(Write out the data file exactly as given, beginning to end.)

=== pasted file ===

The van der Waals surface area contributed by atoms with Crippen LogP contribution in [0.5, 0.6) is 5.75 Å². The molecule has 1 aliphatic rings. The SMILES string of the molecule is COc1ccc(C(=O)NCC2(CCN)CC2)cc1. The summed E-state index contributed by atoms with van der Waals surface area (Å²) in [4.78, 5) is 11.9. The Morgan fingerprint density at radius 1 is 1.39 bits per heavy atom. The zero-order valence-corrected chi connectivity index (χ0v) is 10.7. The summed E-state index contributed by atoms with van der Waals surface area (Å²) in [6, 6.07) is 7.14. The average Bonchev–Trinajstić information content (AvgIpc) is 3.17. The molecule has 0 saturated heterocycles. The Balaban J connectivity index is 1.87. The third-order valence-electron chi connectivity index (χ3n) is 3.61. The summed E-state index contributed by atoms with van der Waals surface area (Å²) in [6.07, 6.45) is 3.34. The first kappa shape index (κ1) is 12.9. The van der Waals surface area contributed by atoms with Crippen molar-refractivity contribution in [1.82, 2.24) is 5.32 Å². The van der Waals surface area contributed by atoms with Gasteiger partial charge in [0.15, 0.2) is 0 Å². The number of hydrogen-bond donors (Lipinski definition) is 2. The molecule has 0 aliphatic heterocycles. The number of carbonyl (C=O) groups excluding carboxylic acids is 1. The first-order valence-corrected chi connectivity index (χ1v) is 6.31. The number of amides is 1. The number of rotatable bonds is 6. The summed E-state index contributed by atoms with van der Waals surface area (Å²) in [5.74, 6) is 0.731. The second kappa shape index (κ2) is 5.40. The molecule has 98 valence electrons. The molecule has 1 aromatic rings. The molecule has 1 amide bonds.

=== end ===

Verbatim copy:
The van der Waals surface area contributed by atoms with Crippen LogP contribution in [0.5, 0.6) is 5.75 Å². The molecule has 1 aliphatic rings. The SMILES string of the molecule is COc1ccc(C(=O)NCC2(CCN)CC2)cc1. The summed E-state index contributed by atoms with van der Waals surface area (Å²) in [4.78, 5) is 11.9. The Morgan fingerprint density at radius 1 is 1.39 bits per heavy atom. The zero-order valence-corrected chi connectivity index (χ0v) is 10.7. The summed E-state index contributed by atoms with van der Waals surface area (Å²) in [6, 6.07) is 7.14. The average Bonchev–Trinajstić information content (AvgIpc) is 3.17. The molecule has 0 saturated heterocycles. The Balaban J connectivity index is 1.87. The third-order valence-electron chi connectivity index (χ3n) is 3.61. The summed E-state index contributed by atoms with van der Waals surface area (Å²) in [6.07, 6.45) is 3.34. The first kappa shape index (κ1) is 12.9. The van der Waals surface area contributed by atoms with Crippen molar-refractivity contribution in [1.82, 2.24) is 5.32 Å². The van der Waals surface area contributed by atoms with Gasteiger partial charge in [0.15, 0.2) is 0 Å². The number of hydrogen-bond donors (Lipinski definition) is 2. The molecule has 0 aliphatic heterocycles. The number of carbonyl (C=O) groups excluding carboxylic acids is 1. The first-order valence-corrected chi connectivity index (χ1v) is 6.31. The number of amides is 1. The number of rotatable bonds is 6. The summed E-state index contributed by atoms with van der Waals surface area (Å²) in [5.74, 6) is 0.731. The second kappa shape index (κ2) is 5.40. The molecule has 98 valence electrons. The molecule has 1 aromatic rings. The molecule has 1 amide bonds.